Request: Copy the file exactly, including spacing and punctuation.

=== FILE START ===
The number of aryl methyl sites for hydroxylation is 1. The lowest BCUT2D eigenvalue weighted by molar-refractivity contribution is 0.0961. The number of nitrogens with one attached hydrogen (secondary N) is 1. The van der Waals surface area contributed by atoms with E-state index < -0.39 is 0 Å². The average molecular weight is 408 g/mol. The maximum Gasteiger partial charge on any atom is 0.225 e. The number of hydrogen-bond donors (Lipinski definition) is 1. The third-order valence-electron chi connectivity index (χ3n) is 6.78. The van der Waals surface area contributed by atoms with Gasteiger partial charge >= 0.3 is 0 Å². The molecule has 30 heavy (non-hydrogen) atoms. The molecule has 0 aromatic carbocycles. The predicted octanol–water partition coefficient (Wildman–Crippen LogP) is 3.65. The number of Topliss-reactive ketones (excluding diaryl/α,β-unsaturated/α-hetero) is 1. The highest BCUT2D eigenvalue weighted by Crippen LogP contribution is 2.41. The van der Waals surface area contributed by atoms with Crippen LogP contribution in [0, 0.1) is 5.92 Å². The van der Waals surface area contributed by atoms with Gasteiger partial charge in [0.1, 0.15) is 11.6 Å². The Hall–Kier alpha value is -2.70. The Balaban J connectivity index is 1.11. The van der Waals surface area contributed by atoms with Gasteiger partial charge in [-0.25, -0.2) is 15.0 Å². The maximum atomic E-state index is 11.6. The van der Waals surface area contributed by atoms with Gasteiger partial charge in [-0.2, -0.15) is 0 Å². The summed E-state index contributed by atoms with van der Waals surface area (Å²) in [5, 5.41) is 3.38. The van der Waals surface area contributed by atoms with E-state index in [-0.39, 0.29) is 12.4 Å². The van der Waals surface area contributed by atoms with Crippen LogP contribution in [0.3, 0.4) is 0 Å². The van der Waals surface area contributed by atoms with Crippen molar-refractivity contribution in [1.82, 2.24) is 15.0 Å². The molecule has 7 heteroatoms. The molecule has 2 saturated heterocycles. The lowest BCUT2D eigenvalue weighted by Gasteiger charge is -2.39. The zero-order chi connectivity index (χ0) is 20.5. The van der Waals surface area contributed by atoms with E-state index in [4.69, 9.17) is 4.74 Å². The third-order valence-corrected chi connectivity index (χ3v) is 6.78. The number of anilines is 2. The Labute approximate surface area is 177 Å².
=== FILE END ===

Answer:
The number of aryl methyl sites for hydroxylation is 1. The lowest BCUT2D eigenvalue weighted by molar-refractivity contribution is 0.0961. The number of nitrogens with one attached hydrogen (secondary N) is 1. The van der Waals surface area contributed by atoms with E-state index < -0.39 is 0 Å². The average molecular weight is 408 g/mol. The maximum Gasteiger partial charge on any atom is 0.225 e. The number of hydrogen-bond donors (Lipinski definition) is 1. The third-order valence-electron chi connectivity index (χ3n) is 6.78. The van der Waals surface area contributed by atoms with Gasteiger partial charge >= 0.3 is 0 Å². The molecule has 30 heavy (non-hydrogen) atoms. The molecule has 0 aromatic carbocycles. The predicted octanol–water partition coefficient (Wildman–Crippen LogP) is 3.65. The number of Topliss-reactive ketones (excluding diaryl/α,β-unsaturated/α-hetero) is 1. The highest BCUT2D eigenvalue weighted by Crippen LogP contribution is 2.41. The van der Waals surface area contributed by atoms with Crippen LogP contribution in [0, 0.1) is 5.92 Å². The van der Waals surface area contributed by atoms with Gasteiger partial charge in [0.1, 0.15) is 11.6 Å². The Hall–Kier alpha value is -2.70. The Balaban J connectivity index is 1.11. The van der Waals surface area contributed by atoms with Gasteiger partial charge in [-0.25, -0.2) is 15.0 Å². The maximum atomic E-state index is 11.6. The van der Waals surface area contributed by atoms with Gasteiger partial charge in [-0.2, -0.15) is 0 Å². The summed E-state index contributed by atoms with van der Waals surface area (Å²) in [5, 5.41) is 3.38. The van der Waals surface area contributed by atoms with E-state index in [-0.39, 0.29) is 12.4 Å². The van der Waals surface area contributed by atoms with Crippen LogP contribution in [0.3, 0.4) is 0 Å². The van der Waals surface area contributed by atoms with Crippen molar-refractivity contribution in [1.82, 2.24) is 15.0 Å². The molecule has 7 heteroatoms. The molecule has 2 saturated heterocycles. The lowest BCUT2D eigenvalue weighted by Gasteiger charge is -2.39. The zero-order chi connectivity index (χ0) is 20.5. The van der Waals surface area contributed by atoms with E-state index in [4.69, 9.17) is 4.74 Å². The third-order valence-corrected chi connectivity index (χ3v) is 6.78. The number of anilines is 2. The Labute approximate surface area is 177 Å².